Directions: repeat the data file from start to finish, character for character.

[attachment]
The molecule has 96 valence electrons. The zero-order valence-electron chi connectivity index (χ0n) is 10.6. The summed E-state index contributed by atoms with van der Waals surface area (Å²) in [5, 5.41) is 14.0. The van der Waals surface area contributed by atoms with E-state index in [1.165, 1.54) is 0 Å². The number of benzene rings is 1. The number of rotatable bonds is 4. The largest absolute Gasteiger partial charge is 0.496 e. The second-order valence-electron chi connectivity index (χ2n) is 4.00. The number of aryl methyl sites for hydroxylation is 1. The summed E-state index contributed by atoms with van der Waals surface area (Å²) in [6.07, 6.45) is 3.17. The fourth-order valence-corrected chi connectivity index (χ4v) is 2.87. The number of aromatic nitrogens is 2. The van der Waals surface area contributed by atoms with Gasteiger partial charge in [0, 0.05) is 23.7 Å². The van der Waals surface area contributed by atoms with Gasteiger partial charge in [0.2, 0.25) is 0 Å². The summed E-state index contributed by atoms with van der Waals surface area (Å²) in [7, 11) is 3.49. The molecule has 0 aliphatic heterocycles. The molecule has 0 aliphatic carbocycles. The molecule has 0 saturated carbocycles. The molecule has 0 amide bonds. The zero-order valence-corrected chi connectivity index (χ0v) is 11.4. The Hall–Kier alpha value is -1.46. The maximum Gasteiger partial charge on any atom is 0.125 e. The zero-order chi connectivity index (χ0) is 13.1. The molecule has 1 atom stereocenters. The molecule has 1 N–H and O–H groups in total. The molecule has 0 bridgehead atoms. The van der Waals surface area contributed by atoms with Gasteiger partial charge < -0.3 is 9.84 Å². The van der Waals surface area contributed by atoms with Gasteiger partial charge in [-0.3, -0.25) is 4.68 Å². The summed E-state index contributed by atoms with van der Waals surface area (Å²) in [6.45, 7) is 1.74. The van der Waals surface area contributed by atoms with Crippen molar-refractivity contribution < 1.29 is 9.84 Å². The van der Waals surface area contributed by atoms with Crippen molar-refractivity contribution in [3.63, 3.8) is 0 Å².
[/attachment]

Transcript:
The molecule has 96 valence electrons. The zero-order valence-electron chi connectivity index (χ0n) is 10.6. The summed E-state index contributed by atoms with van der Waals surface area (Å²) in [5, 5.41) is 14.0. The van der Waals surface area contributed by atoms with E-state index in [1.165, 1.54) is 0 Å². The number of benzene rings is 1. The number of rotatable bonds is 4. The largest absolute Gasteiger partial charge is 0.496 e. The second-order valence-electron chi connectivity index (χ2n) is 4.00. The number of aryl methyl sites for hydroxylation is 1. The summed E-state index contributed by atoms with van der Waals surface area (Å²) in [6.07, 6.45) is 3.17. The fourth-order valence-corrected chi connectivity index (χ4v) is 2.87. The number of aromatic nitrogens is 2. The van der Waals surface area contributed by atoms with Gasteiger partial charge in [0, 0.05) is 23.7 Å². The van der Waals surface area contributed by atoms with Gasteiger partial charge in [0.2, 0.25) is 0 Å². The summed E-state index contributed by atoms with van der Waals surface area (Å²) in [7, 11) is 3.49. The molecule has 0 aliphatic heterocycles. The molecule has 0 aliphatic carbocycles. The molecule has 0 saturated carbocycles. The molecule has 0 amide bonds. The zero-order valence-corrected chi connectivity index (χ0v) is 11.4. The Hall–Kier alpha value is -1.46. The maximum Gasteiger partial charge on any atom is 0.125 e. The zero-order chi connectivity index (χ0) is 13.1. The molecule has 1 atom stereocenters. The molecule has 1 N–H and O–H groups in total. The molecule has 0 bridgehead atoms. The van der Waals surface area contributed by atoms with Gasteiger partial charge < -0.3 is 9.84 Å². The van der Waals surface area contributed by atoms with Gasteiger partial charge in [-0.3, -0.25) is 4.68 Å². The summed E-state index contributed by atoms with van der Waals surface area (Å²) in [6.45, 7) is 1.74. The van der Waals surface area contributed by atoms with Crippen molar-refractivity contribution < 1.29 is 9.84 Å². The van der Waals surface area contributed by atoms with Crippen molar-refractivity contribution in [3.63, 3.8) is 0 Å².